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MOSCOW (CP) – Guy Lafleur, Lanny McDonald, Vladislav Tretiak and Vyacheslav Fetisov will be among hockey oldtimers playing four exhibition games next week to celebrate the 50th anniversary of the Canadian-Soviet rivalry.

“There were always just two schools of hockey in the world – Canadian and Russian,” says Valery Vasilyev, who played in the 1972 Summit Series and who is one of the coaches for the Russian team. “We were the two hockey superpowers, and we’re still playing each other.

“It’s not over.”

Peter Stastny, Brad Park and Stephane Richer also are on Canada’s team, while Sergei Makarov, Vladimir Krutov, Alexander Yakushev and Alexander Ragulin also will play for the home side. Stastny, although from Slovakia, played for Canada in the 1987 Canada Cup because he was still considered a defector from the former Czechoslovakia.

The matches are the doing of Fetisov, who now is Russia’s minister of sport and who is using them to promote the flagging image of hockey among Russian youngsters.

The 50th anniversary refers to the first time Canadians and Soviets clashed on ice – the 1954 world championship encounter between the East York Lyndhursts and the Moscow Dynamos, which the Russians won 7-2.

In that game, the Soviets, who only began playing hockey on Kremlin orders in 1946, taught the Canadians a sharp lesson in “stick handling, skating and passing,” according to a 1954 Canadian Press account.

That was an accurate indication of what was to come.

“The Canadian journalists all forecast that we would be easily beaten,” when the 1972 series opened, says Yakushev, a prominent player at the time. “But we were very confident of our abilities and we demonstrated it to them rather quickly.”

After falling behind in the series in the four games at home, Canada’s team won the last three in Moscow to earn overall victory in the classic eight-game showdown.

For much of the past half century, hockey was an adjunct of the Cold War, and the rivalry was fuelled by ideological passions.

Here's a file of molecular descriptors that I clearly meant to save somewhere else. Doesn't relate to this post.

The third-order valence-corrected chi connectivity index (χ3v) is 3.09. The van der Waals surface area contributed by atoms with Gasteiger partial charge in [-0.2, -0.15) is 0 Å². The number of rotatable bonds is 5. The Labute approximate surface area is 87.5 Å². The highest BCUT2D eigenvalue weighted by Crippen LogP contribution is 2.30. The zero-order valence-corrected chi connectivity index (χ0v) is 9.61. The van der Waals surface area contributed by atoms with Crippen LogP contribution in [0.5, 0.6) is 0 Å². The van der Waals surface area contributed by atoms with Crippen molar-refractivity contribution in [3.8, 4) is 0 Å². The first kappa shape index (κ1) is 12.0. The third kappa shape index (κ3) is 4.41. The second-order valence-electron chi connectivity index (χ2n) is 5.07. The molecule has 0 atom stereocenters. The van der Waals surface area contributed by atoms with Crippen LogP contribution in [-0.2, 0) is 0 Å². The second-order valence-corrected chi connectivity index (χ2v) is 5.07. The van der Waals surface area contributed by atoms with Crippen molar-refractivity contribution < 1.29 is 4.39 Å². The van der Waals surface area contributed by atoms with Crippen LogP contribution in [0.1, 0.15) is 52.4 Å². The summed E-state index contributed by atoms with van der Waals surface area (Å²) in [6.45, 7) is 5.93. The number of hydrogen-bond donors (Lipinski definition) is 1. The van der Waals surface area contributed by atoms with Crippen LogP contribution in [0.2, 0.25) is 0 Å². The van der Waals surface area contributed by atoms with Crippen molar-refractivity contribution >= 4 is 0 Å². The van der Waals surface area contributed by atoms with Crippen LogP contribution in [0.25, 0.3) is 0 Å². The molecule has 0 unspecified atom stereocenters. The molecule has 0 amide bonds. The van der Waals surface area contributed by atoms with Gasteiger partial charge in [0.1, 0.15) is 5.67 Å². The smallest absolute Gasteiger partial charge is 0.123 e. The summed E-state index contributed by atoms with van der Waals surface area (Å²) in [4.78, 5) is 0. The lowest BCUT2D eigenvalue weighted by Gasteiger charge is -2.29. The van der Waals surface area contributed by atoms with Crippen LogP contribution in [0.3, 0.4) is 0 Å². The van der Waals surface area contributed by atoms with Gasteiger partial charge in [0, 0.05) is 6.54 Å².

“We represented two different social systems – socialism and capitalism,” says Yevgeny Zimin, who scored the first Soviet goal in the first game of the 1972 series in Montreal. “We were under instructions to win – always and everywhere.”

Now, Zimin says, “I’ve come to the conclusion that hockey is just a game, and the best team wins.”

Fetisov says there’ll be no politics in this round. It’ll be friendly jousting between old opponents.

“This is a chance for our legends to play against their friends from the Canadian side, to bring the memory back,” he says.

He aims to revive interest in both countries in Russian hockey, and perhaps raise some money to help fund hockey schools for Russian children.

“Russian hockey is still alive,” he says. “There are Russian players winning the Stanley Cup every year, but we need some help to develop mass hockey in this country.

“In my time, millions of Russian kids were playing. We need to rebuild that.”

The games will be played Nov. 2 in the central Russian city of Tver, Nov. 4 in St. Petersburg, Nov. 5 in Moscow and Nov. 7 in the Moscow suburb of Podolsk.

Many hockey heroes fell on hard times after the collapse of the Soviet Union, which provided benefits for athletes considered lavish at the time.

But Fetisov says he persuaded President Vladimir Putin last year to decree a $500 US monthly pension for all former Olympic champions, including players on Soviet national hockey teams.

He says that solved the most urgent problems, as well as boosting the morale of the hockey vets.

“Now they feel front stage again, they feel that people care,” he says.

The Russian seniors say they’re in shape and ready to play again.

“We’re a little older and maybe we won’t move so fast as we did then,” says Yakushev. “But we still know the game. You’ll see.

“Most of all, it’ll be great to see all those old Canadian friends from the past.”